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Soma and the art of internal consequence

"How would you describe your mental condition?"

Your choices matter. This statement has been slightly reworded in the disclaimer of many a video game story. Recent Telltale titles, Until Dawn, Mass Effect, and David Cage games have gone out of their way to explain that you, the player, can influence the outcome of their narrative.

Soma, the latest sci-fi horror outing by Amnesia: The Dark Descent developer Frictional Games, tasks its players with making a series of moral and ethical decisions. Naturally, what you pick will have consequences. The difference with Soma, however, is that its consequences are entirely in your head.

And why wouldn't they be? In real life we make mistakes all the time that probably torture us more than the people we think we harmed. How often do we sit around obsessing about saying or doing the wrong thing, worried that we hurt somebody with our actions when in reality they didn't have nearly the importance we presumed? Ah, guilt, the tricksiest and most noble of internal demons!

Soma realises this. Its most impactful decisions, for me anyway, were in the form of a survey you're asked to fill out. Actually, you don't have to fill it out - as it's part of an offline random computer terminal found midway through the game - but you're going to complete it anyway because surveys are fun.

Here's the part where I get into mild spoiler territory for the first third of Soma:

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The questionnaire is asking test subjects, who are actually synthetic replicas of human consciousness uploaded into robot bodies, how they feel about no longer being strictly human. At this point in the story you've recently discovered that you're not who you think, but rather a digital replica of you with all the same memories and personality shoved into a machine sporting a diving suit. Humanity, as we know it, has been eradicated following a comet impact. It's a grim situation, that's for sure. So my answers reflected my bummed out emotional state.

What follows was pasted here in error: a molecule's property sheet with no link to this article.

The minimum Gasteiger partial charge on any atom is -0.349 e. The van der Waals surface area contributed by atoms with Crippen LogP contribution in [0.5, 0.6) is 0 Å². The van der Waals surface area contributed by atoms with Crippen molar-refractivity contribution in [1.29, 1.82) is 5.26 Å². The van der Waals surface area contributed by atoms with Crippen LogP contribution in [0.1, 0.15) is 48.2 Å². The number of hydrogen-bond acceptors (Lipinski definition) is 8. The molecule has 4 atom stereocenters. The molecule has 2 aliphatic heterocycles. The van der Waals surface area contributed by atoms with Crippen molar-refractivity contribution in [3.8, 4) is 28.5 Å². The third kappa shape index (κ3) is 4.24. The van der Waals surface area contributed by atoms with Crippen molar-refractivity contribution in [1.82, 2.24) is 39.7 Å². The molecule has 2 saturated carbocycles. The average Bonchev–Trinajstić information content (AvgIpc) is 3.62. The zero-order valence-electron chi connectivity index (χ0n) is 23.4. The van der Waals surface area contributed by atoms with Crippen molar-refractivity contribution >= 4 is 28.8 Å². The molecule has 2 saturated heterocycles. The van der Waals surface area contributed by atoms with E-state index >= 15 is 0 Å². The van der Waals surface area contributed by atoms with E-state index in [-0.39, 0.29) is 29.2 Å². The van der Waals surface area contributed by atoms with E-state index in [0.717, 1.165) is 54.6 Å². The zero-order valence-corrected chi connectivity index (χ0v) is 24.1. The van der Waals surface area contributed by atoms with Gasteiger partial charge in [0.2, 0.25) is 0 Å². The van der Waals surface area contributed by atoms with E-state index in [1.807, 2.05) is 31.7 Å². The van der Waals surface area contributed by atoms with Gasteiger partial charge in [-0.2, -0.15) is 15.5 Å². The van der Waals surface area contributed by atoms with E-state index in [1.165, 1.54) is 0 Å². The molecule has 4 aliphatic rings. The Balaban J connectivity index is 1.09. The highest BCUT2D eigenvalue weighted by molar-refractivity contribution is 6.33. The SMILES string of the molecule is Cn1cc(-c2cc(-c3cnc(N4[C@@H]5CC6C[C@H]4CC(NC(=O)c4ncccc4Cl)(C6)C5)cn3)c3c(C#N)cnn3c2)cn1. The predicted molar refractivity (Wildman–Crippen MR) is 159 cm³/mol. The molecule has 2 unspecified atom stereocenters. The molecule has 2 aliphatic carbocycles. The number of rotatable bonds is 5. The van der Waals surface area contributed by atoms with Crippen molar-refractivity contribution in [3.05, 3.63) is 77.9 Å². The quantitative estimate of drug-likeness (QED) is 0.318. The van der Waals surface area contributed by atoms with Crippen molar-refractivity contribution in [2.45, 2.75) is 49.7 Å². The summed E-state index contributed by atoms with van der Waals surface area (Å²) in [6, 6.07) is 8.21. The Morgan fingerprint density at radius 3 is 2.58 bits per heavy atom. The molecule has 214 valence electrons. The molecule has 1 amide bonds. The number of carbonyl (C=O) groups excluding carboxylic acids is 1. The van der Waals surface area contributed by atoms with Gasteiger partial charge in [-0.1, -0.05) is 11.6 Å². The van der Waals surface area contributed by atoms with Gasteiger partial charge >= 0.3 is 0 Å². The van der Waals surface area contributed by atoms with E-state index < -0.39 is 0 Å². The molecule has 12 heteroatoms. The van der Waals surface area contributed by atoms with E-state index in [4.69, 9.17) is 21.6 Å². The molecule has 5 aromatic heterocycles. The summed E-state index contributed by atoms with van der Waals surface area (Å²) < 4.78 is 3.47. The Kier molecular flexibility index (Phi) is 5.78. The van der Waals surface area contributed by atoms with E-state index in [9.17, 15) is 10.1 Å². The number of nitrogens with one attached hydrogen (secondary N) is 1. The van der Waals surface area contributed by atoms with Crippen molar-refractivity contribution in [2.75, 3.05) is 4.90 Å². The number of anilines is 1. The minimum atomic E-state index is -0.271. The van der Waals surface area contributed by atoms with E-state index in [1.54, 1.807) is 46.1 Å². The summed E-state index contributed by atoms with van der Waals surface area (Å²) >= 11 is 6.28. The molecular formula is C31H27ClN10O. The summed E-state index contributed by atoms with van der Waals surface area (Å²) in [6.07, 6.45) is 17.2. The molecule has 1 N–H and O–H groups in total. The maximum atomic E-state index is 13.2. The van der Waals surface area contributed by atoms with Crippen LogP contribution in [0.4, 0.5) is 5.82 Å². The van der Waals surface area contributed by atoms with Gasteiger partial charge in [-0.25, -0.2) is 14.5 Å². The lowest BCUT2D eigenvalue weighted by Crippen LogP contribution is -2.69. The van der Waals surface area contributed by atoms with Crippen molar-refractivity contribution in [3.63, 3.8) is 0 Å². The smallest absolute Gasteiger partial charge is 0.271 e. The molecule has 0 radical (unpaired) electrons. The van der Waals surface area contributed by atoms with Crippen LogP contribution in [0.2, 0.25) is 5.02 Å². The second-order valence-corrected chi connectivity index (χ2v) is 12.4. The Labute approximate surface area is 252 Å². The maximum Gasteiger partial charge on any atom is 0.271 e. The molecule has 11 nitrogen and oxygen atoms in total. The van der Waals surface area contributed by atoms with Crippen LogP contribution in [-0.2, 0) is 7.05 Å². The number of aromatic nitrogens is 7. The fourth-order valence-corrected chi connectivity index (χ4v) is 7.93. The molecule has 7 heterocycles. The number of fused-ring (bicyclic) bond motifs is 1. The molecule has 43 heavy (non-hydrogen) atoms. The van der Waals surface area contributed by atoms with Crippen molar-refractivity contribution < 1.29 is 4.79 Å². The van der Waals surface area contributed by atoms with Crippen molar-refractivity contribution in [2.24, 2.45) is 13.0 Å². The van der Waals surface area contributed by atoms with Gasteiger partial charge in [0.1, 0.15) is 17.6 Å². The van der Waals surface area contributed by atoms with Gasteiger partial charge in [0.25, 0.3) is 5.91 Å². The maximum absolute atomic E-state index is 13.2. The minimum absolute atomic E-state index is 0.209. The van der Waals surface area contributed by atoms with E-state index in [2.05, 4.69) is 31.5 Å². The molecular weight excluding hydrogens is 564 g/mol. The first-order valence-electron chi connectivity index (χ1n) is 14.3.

"How would you describe your physical condition?" the survey asked.

"I feel alien - I'm a visitor inside another body," I answered.

"How would you describe your mental condition?"

"I feel disconnected - a separation of mind and body."

"How would you describe the sensation of your new condition?"

"Depressing - I can't shake the feeling of it all being fake."

"Do you think this new existence will be a life worth living?"

"No. It's too detached form reality and everything I know."

This survey in and of itself is a fantastic way of asking the player to really buy into the fiction. What would you do in this situation? How would you feel? As a spoiled 20th century human who enjoys physical contact with other humans, I found the idea of being robotic Frankenstein with an artificial brain to be a rather bleak position to be in. "Would you rather be removed from the project and accept death?" it finally asked.

"Maybe - I need to think about it," was my wishy-washy response.

End game spoilers next:

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But then a funny things happened: at the end of the game you're asked to retake this survey in a very, very different situation after experiencing quite a lot in the past several hours. In the game's post-credits epilogue, you find yourself awakening in the ARK, a matrix-like digital reality where the last inorganic human brain scans can live out their days in a blissful Holodeck.